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Claire F. Fitzsimons, Carolyn A. Greig, David H. Saunders, Susan J. Lewis, Susan D. Shenkin, Cynthia Lavery and Archie Young

This study examined the effect of age on descriptive walking-speed instructions commonly used in health promotion. Participants were 9 young (20–23 years) and 9 older (75–83 years) women. Oxygen uptake and walking speed were measured in response to descriptive walking instructions (“slow,” “comfortable,” “brisk,” and “fast”). Although the older women walked ≈20% slower in response to all walking instructions and with significantly lower oxygen costs for brisk and fast, the intensity of the exercise represented a much greater percentage of VO2max and showed greater interindividual variation. When asked to walk at a brisk pace, the older women averaged 67% VO2max (SD 20.6), whereas the young women averaged only 45% VO2max (SD 4.5). With older people, brisk might elicit an exercise intensity unnecessarily high for physiological benefit and that might compromise safety and adherence, which emphasizes the need for validation of carefully worded exercise and training guidance for older adults.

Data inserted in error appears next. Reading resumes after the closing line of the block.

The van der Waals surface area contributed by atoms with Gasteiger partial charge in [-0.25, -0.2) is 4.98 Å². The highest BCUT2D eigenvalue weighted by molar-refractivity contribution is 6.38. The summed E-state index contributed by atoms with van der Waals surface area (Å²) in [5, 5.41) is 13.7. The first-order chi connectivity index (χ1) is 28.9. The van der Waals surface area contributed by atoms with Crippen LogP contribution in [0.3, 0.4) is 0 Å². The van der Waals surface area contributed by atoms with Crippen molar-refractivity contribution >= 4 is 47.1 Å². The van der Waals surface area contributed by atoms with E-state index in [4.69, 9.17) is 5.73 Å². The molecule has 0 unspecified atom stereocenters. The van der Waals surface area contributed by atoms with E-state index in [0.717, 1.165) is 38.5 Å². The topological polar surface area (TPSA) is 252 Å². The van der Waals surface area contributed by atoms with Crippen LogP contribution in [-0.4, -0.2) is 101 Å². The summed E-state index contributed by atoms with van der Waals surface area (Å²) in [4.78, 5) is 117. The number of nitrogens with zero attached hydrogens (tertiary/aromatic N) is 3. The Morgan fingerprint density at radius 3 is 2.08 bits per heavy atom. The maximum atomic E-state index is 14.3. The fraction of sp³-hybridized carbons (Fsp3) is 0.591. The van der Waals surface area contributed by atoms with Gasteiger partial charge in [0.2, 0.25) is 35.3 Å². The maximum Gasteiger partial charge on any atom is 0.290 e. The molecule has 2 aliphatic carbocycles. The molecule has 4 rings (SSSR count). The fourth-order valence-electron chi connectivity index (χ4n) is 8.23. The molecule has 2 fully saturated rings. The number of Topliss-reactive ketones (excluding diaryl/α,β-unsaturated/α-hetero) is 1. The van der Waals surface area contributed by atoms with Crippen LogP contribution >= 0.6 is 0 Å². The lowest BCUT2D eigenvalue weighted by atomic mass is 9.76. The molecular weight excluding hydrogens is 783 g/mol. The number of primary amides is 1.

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Kelly S. Chu, Edward C. Rhodes, Jack E. Taunton and Alan D. Martin

The purpose of this study was to assess the difference in maximal physiological responses between an acute bout of deep-water running (DWR) and treadmill running (TMR) in young and older adults. Participants were 9 young and 9 older women who performed maximal DWR and TMR tests. Maximal measures included oxygen consumption (VO2max), heart rate (HRmax), ventilation (VE), respiratory-exchange ratio (RER), and blood lactate (BLac). The young women exhibited higher VO2max, HRmax, VE, and BLac than did the older women for both exercise conditions (p < .05). Lower VO2max and HRmax values were observed with DWR for both age groups (p < .05). No significant differences were found for VE, RER, and BLac in either group between exercise conditions, nor a significant interaction between exercise conditions or ages for any of the variables measured. The data suggest that although older adults exhibit lower maximal metabolic responses, differences between DWR and TMR responses occur irrespective of age.

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Nobuo Takeshima, Masatoshi Nakata, Fumio Kobayashi, Kiyoji Tanaka and Michael L. Pollock